Such a Pretty Girl is Nadina LaSpina’s story―from her early years in her native Sicily, where still a baby she contracts polio, a fact that makes her the object of well-meaning pity and the target of messages of hopelessness; to her adolescence and youth in America, spent almost entirely in hospitals, where she is tortured in the quest for a cure and made to feel that her body no longer belongs to her; to her rebellion and her activism in the disability rights movement.
LaSpina’s personal growth parallels the movement’s political development―from coming together, organizing, and fighting against exclusion from public and social life, to the forging of a common identity, the blossoming of disability arts and culture, and the embracing of disability pride.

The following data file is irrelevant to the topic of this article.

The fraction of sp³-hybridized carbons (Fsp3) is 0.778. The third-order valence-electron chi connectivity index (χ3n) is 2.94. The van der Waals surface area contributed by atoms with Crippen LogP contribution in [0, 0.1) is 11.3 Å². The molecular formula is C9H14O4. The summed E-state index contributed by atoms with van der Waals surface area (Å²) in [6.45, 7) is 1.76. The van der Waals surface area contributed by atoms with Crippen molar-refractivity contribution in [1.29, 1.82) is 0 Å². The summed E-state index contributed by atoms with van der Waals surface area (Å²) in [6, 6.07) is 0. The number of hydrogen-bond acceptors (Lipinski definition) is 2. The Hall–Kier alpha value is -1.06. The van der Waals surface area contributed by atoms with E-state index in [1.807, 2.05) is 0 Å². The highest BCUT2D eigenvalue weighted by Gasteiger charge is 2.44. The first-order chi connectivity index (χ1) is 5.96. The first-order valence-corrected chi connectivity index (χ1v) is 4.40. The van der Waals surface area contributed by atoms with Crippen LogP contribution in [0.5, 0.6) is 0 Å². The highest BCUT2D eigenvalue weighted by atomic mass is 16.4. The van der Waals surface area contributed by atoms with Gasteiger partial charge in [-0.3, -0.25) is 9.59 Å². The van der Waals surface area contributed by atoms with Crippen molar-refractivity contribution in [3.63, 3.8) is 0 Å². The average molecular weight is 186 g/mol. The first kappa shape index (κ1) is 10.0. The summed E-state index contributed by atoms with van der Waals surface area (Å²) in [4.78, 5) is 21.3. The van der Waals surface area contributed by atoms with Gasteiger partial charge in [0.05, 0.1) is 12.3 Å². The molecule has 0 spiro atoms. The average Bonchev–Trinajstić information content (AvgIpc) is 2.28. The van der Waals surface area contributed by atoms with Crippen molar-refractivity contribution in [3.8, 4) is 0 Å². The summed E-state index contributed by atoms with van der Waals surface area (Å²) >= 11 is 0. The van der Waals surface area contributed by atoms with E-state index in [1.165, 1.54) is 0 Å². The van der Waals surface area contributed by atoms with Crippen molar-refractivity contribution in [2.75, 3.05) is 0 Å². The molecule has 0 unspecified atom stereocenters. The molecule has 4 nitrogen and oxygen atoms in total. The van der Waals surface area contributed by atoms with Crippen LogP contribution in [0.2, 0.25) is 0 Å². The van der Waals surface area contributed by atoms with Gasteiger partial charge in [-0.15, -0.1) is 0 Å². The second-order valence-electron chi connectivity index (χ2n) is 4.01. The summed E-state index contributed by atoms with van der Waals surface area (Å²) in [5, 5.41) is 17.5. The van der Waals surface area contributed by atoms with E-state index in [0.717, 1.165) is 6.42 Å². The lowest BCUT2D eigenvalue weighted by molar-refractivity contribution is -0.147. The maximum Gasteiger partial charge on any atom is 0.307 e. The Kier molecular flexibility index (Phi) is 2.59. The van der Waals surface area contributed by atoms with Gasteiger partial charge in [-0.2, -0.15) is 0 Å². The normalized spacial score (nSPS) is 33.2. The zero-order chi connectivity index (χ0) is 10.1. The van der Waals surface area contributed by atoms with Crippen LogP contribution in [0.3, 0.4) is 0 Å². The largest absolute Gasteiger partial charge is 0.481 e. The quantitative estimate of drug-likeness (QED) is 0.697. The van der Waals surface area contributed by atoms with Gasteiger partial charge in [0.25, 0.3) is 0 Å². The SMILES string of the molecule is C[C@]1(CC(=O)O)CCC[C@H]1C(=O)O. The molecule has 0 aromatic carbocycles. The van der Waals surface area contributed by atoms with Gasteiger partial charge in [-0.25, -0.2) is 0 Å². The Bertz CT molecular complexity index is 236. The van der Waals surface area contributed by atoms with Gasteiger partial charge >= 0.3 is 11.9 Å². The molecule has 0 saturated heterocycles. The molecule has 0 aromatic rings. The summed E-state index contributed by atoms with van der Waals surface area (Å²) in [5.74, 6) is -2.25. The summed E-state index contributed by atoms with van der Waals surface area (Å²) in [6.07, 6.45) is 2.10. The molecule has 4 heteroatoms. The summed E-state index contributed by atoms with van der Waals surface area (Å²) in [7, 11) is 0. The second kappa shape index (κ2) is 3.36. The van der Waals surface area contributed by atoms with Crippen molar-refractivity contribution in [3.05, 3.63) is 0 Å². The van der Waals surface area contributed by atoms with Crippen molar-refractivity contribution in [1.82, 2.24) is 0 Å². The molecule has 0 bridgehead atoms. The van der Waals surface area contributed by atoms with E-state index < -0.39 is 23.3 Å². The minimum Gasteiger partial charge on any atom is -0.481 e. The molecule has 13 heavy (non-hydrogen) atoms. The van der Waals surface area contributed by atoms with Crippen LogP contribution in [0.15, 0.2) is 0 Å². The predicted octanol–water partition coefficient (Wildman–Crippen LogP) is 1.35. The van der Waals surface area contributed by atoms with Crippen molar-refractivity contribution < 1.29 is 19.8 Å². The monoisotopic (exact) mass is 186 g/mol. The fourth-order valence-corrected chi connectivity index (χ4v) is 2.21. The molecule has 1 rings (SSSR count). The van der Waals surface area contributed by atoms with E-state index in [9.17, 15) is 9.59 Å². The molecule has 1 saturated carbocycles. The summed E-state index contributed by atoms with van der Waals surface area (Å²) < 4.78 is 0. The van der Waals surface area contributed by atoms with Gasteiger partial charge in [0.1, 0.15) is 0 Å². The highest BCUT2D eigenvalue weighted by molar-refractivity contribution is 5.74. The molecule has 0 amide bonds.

While unique, the author’s journey is also one with which many disabled people can identify. It is the journey to find one’s place in an ableist world―a world not made for disabled people, where disability is only seen in negative terms. La Spina refutes all stereotypical narratives of disability. Through the telling of her life’s story, without editorializing, she shows the harm that the overwhelming focus on pity and on a cure that remains elusive has done to disabled people. Her story exposes the disability prejudice ingrained in our sociopolitical system and denounces the oppressive standards of normalcy in a society that devalues those who are different and denies them basic rights.
Written as continuous narrative and in a subtle and intimate voice, Such a Pretty Girl is a memoir as captivating as a novel. It is one of the few disability memoirs to focus on activism, and one of the first by an immigrant.